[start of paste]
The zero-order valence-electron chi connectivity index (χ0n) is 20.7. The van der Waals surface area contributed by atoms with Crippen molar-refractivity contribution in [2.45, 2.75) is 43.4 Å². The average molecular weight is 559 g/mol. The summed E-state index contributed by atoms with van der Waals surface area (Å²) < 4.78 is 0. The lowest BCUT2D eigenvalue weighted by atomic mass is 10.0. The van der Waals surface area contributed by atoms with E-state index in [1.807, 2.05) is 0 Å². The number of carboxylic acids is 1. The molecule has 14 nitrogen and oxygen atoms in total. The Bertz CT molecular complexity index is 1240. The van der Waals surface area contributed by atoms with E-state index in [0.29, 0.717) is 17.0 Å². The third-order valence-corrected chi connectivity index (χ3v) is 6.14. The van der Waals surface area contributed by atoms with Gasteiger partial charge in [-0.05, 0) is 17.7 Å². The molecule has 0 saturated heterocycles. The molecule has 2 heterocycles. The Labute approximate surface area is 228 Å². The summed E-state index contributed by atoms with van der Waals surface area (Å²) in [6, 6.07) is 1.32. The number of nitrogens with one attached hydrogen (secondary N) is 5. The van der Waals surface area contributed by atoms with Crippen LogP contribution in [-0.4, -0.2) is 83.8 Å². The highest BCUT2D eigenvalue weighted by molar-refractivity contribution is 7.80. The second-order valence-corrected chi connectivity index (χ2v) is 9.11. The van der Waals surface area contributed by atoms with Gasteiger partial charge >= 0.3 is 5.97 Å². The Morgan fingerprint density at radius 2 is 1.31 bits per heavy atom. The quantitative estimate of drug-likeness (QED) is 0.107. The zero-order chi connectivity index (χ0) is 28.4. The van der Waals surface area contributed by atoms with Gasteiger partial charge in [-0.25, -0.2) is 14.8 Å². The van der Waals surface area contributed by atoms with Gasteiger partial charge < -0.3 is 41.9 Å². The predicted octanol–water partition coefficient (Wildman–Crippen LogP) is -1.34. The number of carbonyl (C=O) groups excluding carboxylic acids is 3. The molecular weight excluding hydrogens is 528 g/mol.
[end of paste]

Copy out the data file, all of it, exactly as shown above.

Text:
The zero-order valence-electron chi connectivity index (χ0n) is 20.7. The van der Waals surface area contributed by atoms with Crippen molar-refractivity contribution in [2.45, 2.75) is 43.4 Å². The average molecular weight is 559 g/mol. The summed E-state index contributed by atoms with van der Waals surface area (Å²) < 4.78 is 0. The lowest BCUT2D eigenvalue weighted by atomic mass is 10.0. The van der Waals surface area contributed by atoms with E-state index in [1.807, 2.05) is 0 Å². The number of carboxylic acids is 1. The molecule has 14 nitrogen and oxygen atoms in total. The Bertz CT molecular complexity index is 1240. The van der Waals surface area contributed by atoms with E-state index in [0.29, 0.717) is 17.0 Å². The third-order valence-corrected chi connectivity index (χ3v) is 6.14. The van der Waals surface area contributed by atoms with Gasteiger partial charge in [-0.05, 0) is 17.7 Å². The molecule has 0 saturated heterocycles. The molecule has 2 heterocycles. The Labute approximate surface area is 228 Å². The summed E-state index contributed by atoms with van der Waals surface area (Å²) in [6, 6.07) is 1.32. The number of nitrogens with one attached hydrogen (secondary N) is 5. The van der Waals surface area contributed by atoms with Crippen LogP contribution in [-0.4, -0.2) is 83.8 Å². The highest BCUT2D eigenvalue weighted by molar-refractivity contribution is 7.80. The second-order valence-corrected chi connectivity index (χ2v) is 9.11. The van der Waals surface area contributed by atoms with Gasteiger partial charge >= 0.3 is 5.97 Å². The Morgan fingerprint density at radius 2 is 1.31 bits per heavy atom. The quantitative estimate of drug-likeness (QED) is 0.107. The zero-order chi connectivity index (χ0) is 28.4. The van der Waals surface area contributed by atoms with Gasteiger partial charge in [-0.25, -0.2) is 14.8 Å². The van der Waals surface area contributed by atoms with Gasteiger partial charge < -0.3 is 41.9 Å². The predicted octanol–water partition coefficient (Wildman–Crippen LogP) is -1.34. The number of carbonyl (C=O) groups excluding carboxylic acids is 3. The molecular weight excluding hydrogens is 528 g/mol.